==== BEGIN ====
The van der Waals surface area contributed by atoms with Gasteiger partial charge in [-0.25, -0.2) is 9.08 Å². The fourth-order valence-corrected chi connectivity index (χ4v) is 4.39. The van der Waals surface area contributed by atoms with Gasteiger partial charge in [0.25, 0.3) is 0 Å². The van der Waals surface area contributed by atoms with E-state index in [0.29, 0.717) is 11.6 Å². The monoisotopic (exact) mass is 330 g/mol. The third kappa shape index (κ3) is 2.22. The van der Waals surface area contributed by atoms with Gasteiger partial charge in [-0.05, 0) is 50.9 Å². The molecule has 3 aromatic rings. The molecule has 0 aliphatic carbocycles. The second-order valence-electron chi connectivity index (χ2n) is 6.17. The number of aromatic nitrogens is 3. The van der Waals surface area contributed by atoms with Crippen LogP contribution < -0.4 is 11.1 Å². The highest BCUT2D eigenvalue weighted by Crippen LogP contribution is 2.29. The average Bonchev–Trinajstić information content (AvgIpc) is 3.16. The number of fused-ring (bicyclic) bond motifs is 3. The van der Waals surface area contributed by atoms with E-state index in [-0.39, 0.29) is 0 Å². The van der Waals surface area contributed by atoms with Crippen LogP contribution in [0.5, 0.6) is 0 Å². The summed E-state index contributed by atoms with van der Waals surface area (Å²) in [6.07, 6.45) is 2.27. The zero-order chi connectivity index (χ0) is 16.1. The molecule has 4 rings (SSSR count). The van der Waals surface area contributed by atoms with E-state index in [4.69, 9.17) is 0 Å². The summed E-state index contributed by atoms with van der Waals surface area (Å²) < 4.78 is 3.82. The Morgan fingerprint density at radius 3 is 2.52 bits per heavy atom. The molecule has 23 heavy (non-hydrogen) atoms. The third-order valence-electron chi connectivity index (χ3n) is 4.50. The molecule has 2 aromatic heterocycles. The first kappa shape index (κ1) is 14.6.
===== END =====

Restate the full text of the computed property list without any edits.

The van der Waals surface area contributed by atoms with Gasteiger partial charge in [-0.25, -0.2) is 9.08 Å². The fourth-order valence-corrected chi connectivity index (χ4v) is 4.39. The van der Waals surface area contributed by atoms with Gasteiger partial charge in [0.25, 0.3) is 0 Å². The van der Waals surface area contributed by atoms with E-state index in [0.29, 0.717) is 11.6 Å². The monoisotopic (exact) mass is 330 g/mol. The third kappa shape index (κ3) is 2.22. The van der Waals surface area contributed by atoms with Gasteiger partial charge in [-0.05, 0) is 50.9 Å². The molecule has 3 aromatic rings. The molecule has 0 aliphatic carbocycles. The second-order valence-electron chi connectivity index (χ2n) is 6.17. The number of aromatic nitrogens is 3. The van der Waals surface area contributed by atoms with Crippen LogP contribution < -0.4 is 11.1 Å². The highest BCUT2D eigenvalue weighted by Crippen LogP contribution is 2.29. The average Bonchev–Trinajstić information content (AvgIpc) is 3.16. The number of fused-ring (bicyclic) bond motifs is 3. The van der Waals surface area contributed by atoms with E-state index in [-0.39, 0.29) is 0 Å². The van der Waals surface area contributed by atoms with Crippen LogP contribution in [0.5, 0.6) is 0 Å². The summed E-state index contributed by atoms with van der Waals surface area (Å²) in [6.07, 6.45) is 2.27. The zero-order chi connectivity index (χ0) is 16.1. The molecule has 4 rings (SSSR count). The van der Waals surface area contributed by atoms with E-state index in [4.69, 9.17) is 0 Å². The summed E-state index contributed by atoms with van der Waals surface area (Å²) < 4.78 is 3.82. The Morgan fingerprint density at radius 3 is 2.52 bits per heavy atom. The molecule has 23 heavy (non-hydrogen) atoms. The third-order valence-electron chi connectivity index (χ3n) is 4.50. The molecule has 2 aromatic heterocycles. The first kappa shape index (κ1) is 14.6.